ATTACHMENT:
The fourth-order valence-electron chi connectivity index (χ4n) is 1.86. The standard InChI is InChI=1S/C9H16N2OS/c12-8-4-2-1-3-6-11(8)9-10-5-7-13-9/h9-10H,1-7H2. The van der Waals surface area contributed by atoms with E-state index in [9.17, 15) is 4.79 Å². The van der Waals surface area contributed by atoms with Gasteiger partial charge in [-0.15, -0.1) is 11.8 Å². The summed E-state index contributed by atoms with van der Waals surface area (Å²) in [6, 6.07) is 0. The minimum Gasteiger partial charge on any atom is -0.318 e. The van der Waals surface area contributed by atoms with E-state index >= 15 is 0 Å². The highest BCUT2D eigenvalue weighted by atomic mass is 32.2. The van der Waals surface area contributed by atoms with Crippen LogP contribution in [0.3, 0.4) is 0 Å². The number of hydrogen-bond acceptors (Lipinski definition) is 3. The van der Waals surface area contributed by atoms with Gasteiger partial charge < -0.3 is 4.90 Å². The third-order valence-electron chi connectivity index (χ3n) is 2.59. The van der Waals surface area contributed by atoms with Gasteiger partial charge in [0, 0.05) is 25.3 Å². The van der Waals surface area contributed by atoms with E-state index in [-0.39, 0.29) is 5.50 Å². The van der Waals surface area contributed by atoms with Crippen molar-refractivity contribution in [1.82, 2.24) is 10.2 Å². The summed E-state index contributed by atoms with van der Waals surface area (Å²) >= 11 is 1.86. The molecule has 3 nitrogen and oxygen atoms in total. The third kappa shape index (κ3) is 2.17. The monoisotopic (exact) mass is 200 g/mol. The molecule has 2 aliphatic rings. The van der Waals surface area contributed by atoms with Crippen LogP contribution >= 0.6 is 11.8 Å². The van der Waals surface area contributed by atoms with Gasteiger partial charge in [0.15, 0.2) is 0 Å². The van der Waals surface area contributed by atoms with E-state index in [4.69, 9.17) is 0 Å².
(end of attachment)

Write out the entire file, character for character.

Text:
The fourth-order valence-electron chi connectivity index (χ4n) is 1.86. The standard InChI is InChI=1S/C9H16N2OS/c12-8-4-2-1-3-6-11(8)9-10-5-7-13-9/h9-10H,1-7H2. The van der Waals surface area contributed by atoms with E-state index in [9.17, 15) is 4.79 Å². The van der Waals surface area contributed by atoms with Gasteiger partial charge in [-0.15, -0.1) is 11.8 Å². The summed E-state index contributed by atoms with van der Waals surface area (Å²) in [6, 6.07) is 0. The minimum Gasteiger partial charge on any atom is -0.318 e. The van der Waals surface area contributed by atoms with E-state index >= 15 is 0 Å². The highest BCUT2D eigenvalue weighted by atomic mass is 32.2. The van der Waals surface area contributed by atoms with Crippen LogP contribution in [0.3, 0.4) is 0 Å². The number of hydrogen-bond acceptors (Lipinski definition) is 3. The van der Waals surface area contributed by atoms with Gasteiger partial charge < -0.3 is 4.90 Å². The third-order valence-electron chi connectivity index (χ3n) is 2.59. The van der Waals surface area contributed by atoms with Gasteiger partial charge in [0, 0.05) is 25.3 Å². The van der Waals surface area contributed by atoms with E-state index in [-0.39, 0.29) is 5.50 Å². The van der Waals surface area contributed by atoms with Crippen molar-refractivity contribution in [1.82, 2.24) is 10.2 Å². The summed E-state index contributed by atoms with van der Waals surface area (Å²) >= 11 is 1.86. The molecule has 3 nitrogen and oxygen atoms in total. The third kappa shape index (κ3) is 2.17. The monoisotopic (exact) mass is 200 g/mol. The molecule has 2 aliphatic rings. The van der Waals surface area contributed by atoms with Crippen LogP contribution >= 0.6 is 11.8 Å². The van der Waals surface area contributed by atoms with Gasteiger partial charge in [0.15, 0.2) is 0 Å². The van der Waals surface area contributed by atoms with E-state index in [4.69, 9.17) is 0 Å².